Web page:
Joel Mowbray

Whether WMAL intended to or not, the station has handed CAIR arguably its biggest victory to date, and has certainly increased the legitimacy of an organization that deserves none.

It won’t just be radio talk hosts that will start feeling chilly when the topic of Islam arises.  Television personalities, reporters, columnists, or anyone who works for a corporate interest that would bristle at being the target of a CAIR scare campaign would think twice before making even entirely defensible statements.  It’s not inconceivable that media outlets could set up clear demarcation lines and declare certain subject matters or groups off-limits.

In fairness to WMAL, it isn’t the first conservative media outlet to bow to CAIR pressure.  National Review (where this columnist once worked) earlier this year removed a book from its online bookstore deemed “bigoted” and “anti-Muslim hate” by CAIR after the group sent a threatening letter to major advertiser Boeing—which sells planes to many wealthy Arabs.

The threat of public controversy is apparently so strong that major media outlets—the top conservative talk station in the nation’s capital and the nation’s premier conservative publication—are fleeing from rather than fighting an organization replete with ripe targets.

Take your pick: CAIR’s radical roots essentially as an offshoot of a rabidly anti-Semitic organization long viewed as Hamas’ biggest political booster in the U.S., its co-founder Omar Ahmad praising suicide bombers who “kill themselves for Islam” in November 1999 (according to a transcript provided by the Investigative Project), or its repeated failure to specifically condemn radical Islam or terrorist organizations Hamas and Hezbollah, dismissing requests to do so as a “game.”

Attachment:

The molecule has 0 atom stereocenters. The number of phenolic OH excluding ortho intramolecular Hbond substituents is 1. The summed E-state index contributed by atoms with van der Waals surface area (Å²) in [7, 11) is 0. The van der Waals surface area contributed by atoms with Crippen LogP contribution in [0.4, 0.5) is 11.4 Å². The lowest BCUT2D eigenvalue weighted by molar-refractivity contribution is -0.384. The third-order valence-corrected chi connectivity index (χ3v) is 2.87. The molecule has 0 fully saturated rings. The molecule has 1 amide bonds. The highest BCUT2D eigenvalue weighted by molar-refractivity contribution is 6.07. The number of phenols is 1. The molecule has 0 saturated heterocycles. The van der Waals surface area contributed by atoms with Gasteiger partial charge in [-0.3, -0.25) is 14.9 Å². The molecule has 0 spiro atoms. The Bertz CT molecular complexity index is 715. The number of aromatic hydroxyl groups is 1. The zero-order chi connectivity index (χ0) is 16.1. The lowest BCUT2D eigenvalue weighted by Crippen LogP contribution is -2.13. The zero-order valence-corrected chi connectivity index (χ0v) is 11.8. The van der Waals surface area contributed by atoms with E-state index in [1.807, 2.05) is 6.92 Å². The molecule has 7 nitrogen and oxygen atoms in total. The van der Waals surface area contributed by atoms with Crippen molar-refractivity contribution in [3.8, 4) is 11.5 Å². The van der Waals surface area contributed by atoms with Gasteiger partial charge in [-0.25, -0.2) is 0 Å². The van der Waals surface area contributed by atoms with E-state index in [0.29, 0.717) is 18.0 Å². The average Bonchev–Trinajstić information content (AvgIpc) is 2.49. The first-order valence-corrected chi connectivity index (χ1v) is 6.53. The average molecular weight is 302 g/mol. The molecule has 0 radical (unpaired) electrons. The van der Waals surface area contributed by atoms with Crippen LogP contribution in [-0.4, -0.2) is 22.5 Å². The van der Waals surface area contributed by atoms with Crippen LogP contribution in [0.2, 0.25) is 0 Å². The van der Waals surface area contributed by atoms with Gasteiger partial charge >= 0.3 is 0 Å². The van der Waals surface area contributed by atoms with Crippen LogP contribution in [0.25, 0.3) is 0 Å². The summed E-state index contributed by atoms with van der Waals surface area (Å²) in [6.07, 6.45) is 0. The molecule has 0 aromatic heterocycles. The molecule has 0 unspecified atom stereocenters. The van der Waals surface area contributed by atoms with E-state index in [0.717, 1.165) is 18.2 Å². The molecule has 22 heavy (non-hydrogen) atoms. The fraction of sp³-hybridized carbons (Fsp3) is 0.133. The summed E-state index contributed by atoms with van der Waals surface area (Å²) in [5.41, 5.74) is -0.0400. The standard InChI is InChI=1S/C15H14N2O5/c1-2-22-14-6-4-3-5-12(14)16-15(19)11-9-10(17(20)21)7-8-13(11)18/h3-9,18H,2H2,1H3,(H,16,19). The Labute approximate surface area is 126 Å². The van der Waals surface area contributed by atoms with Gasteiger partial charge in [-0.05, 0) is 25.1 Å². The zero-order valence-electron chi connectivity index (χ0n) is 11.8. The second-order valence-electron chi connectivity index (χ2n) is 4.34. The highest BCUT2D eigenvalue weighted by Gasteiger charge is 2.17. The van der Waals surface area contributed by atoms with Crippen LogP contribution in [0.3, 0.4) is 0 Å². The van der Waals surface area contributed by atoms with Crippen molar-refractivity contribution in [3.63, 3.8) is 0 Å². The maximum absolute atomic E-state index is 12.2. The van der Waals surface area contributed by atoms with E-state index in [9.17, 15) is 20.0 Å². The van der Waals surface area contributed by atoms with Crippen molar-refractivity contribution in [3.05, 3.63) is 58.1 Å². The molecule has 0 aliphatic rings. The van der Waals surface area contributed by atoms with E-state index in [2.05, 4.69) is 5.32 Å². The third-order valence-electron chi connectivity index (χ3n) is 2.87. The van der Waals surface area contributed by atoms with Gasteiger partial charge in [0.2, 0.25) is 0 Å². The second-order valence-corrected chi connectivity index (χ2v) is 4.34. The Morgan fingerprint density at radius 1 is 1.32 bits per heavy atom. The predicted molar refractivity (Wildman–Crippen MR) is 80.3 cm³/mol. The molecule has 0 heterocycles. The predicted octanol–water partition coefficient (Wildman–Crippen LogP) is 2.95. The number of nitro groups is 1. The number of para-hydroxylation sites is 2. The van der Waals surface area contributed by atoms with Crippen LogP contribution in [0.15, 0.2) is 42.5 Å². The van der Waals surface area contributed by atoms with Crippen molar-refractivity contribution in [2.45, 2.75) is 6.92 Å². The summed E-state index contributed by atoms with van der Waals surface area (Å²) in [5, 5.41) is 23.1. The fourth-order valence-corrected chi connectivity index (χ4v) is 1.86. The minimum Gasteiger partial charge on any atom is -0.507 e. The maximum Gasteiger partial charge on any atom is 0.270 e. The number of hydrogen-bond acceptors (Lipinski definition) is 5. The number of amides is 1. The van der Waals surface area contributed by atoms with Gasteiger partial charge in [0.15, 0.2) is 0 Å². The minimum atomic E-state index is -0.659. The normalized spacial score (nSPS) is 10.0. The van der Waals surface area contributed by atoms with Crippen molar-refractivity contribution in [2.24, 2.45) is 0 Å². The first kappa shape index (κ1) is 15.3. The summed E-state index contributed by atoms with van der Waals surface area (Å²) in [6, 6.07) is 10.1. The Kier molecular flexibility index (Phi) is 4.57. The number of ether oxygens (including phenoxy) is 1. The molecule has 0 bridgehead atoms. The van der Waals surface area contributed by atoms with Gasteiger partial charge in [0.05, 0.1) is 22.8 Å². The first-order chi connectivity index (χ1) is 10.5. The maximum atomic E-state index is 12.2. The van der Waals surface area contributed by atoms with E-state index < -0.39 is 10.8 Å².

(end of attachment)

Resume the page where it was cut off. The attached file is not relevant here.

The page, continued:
CAIR’s key to success in spite of its ugly history is an odd combination of finesse and noise.  Realizing that it needs to pass itself off as moderate, CAIR has become the master of making even intelligent people believe that they’ve condemned something when they haven’t. 

Case in point: its recent fatwa against “extremism” and “terrorism.”  CAIR and others came out against two terms that they intentionally didn’t define.  Hamas, for example, has long maintained that it is not “terrorism” to kill Israelis because of the Jewish state’s mandatory military conscription.  Last year’s CAIR-led “Not in the Name of Islam” campaign was of the same ilk.

Or when four Americans were murdered and mutilated in Fallujah last year. CAIR condemned the mutilations, but not the murders—the same exact position as a leading radical cleric in Fallujah.  This was no mere semantic slip; it was the continuation of a pattern that has snookered many.

All of this information is available to media outlets subjected to a CAIR onslaught.  None has yet to dig in and fight, however. 

Normal debating rules argue against attacking the messenger, but is it really unfair to ask CAIR to condemn terrorist organizations like Hamas and Hezbollah before acknowledging their criticisms of even admittedly offensive speech?

Joel Mowbray

Joel Mowbray, who got his start with, is an award-winning investigative journalist, nationally-syndicated columnist and author of Dangerous Diplomacy: How the State Department Threatens America's Security.

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